Published by Smyth & Helwys Publishing Genres: Non-Fiction
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This is a beautiful volume of prayers and reflections—one that captures much of the nuance and complexity of adoption and seeks to give voice to the variety of people at the center of adoption stories. The book gives space for raw grief and for glimmers of grace, without being overly saccharine about the adoption journey. With its prayers of lament, gratitude, joy, and frustration, this slim volume pricks the heart and stands to encourage any whose lives are touched by adoption and fostering.—The Rev. Meghan F. BensonChaplain, Duke Divinity School
With every adoption journey that my family has taken, people have always asked what they can do to help. My answer has always been the same: prayer and money. While Fostering Hope won’t necessarily help you with the latter (though all proceeds from the book are being donated to a non-profit that helps foster kids), it is an absolute goldmine of prayers for all sort of events—the good and the bad—for the adoption and/or fostering journey.
Full disclosure, I contributed to this book in the form of a few of the prayers and an introductory essay. Thus, I’m pretty biased about this book. Fortunately, I think my biases are pretty well justified as editor Rob Lee brings together a diverse collection of individuals to pen some powerful and holy prayers. Contributors include adoptive and foster parents, adoptive and foster kids, people from various denominations and ethnic backgrounds—it’s a true panoply of theological reflection and experience. Some names you might recognize include Rev. Dr. Chanequa Walker-Barnes, Kate Rademacher, Rev. Dr. Jerusha Neal, Rev. Robert W. Lee, and Jay Bakker.
Fostering Hope is divided into three parts: On Beginnings, The Anything but Ordinary, and On Endings. I had the privilege of introducing the On Beginnings section, speaking a bit about my family’s adoption journeys and how all adoption and fostering is rooted in trauma. We must be very careful not to portray ourselves as a savior who immediately solves the problem of the biological family. Rather, we must engage with and recognize the trauma, entering into it to protect the child or children. There are 26 prayers in this section, from a prayer for beginning the process to a prayer for the waiting process to a prayer for the first night of placement. The contributors cover a variety of topics and while not every prayer will be applicable to every situation, Lee has ensured that everyone will see their story reflected somewhere in the book.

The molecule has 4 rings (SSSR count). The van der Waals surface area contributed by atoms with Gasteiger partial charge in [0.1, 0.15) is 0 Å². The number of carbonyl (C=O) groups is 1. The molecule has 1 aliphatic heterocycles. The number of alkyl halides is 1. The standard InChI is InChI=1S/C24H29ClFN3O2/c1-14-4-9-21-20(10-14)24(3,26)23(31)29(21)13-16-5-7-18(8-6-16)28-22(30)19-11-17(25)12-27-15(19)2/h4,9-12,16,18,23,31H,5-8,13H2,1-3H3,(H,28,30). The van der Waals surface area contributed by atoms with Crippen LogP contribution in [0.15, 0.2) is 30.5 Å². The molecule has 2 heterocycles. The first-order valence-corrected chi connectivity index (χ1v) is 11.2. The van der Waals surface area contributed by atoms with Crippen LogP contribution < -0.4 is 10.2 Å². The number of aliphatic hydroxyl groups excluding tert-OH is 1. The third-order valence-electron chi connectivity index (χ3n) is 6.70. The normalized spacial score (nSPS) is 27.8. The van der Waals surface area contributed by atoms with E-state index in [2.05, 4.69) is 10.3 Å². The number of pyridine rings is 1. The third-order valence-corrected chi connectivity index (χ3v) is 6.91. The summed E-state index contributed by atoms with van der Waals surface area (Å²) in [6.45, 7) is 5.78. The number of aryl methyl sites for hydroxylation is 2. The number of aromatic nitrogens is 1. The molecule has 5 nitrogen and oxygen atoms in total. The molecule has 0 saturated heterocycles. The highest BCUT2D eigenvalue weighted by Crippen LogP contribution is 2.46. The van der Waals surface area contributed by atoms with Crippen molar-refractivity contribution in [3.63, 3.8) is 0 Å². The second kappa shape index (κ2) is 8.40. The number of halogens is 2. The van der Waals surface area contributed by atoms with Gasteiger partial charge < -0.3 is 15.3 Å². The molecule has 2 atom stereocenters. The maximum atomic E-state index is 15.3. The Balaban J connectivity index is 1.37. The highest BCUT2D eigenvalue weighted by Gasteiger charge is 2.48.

There are 32 prayers in the middle section, introduced by Kimberly L. Carter. A Prayer for Teenagers, for the first day of school, for LGBTQ persons, for a closed adoption, for court dates, for a church supporting an adoption. Again, Fostering Hope covers a lot of ground, giving a testament to the personal and specific stories that these prayers are built on. The final section, introduced by Katie Rademacher, is 17 prayers that end in a blessing from the editor, Robert Lee. Here, we cover prayers for saying goodbye to a foster child, for death in the family, and more.
Each prayer is unique, obviously specific to its author, yet applicable to a wide variety of people. There are short prayers and long prayers, liturgical prayers and simple prayers—you can pray them as they are, adapt them for your situation, or simply use them as a launching pad to talk to God about your specific situation. Scripture talks about how the Spirit intercedes for us when we do not have the words. This book is, in that way, Spirit-breathed. It collects the experiences and prayers of adoptive families and offers them up to others trying to understand how to pray.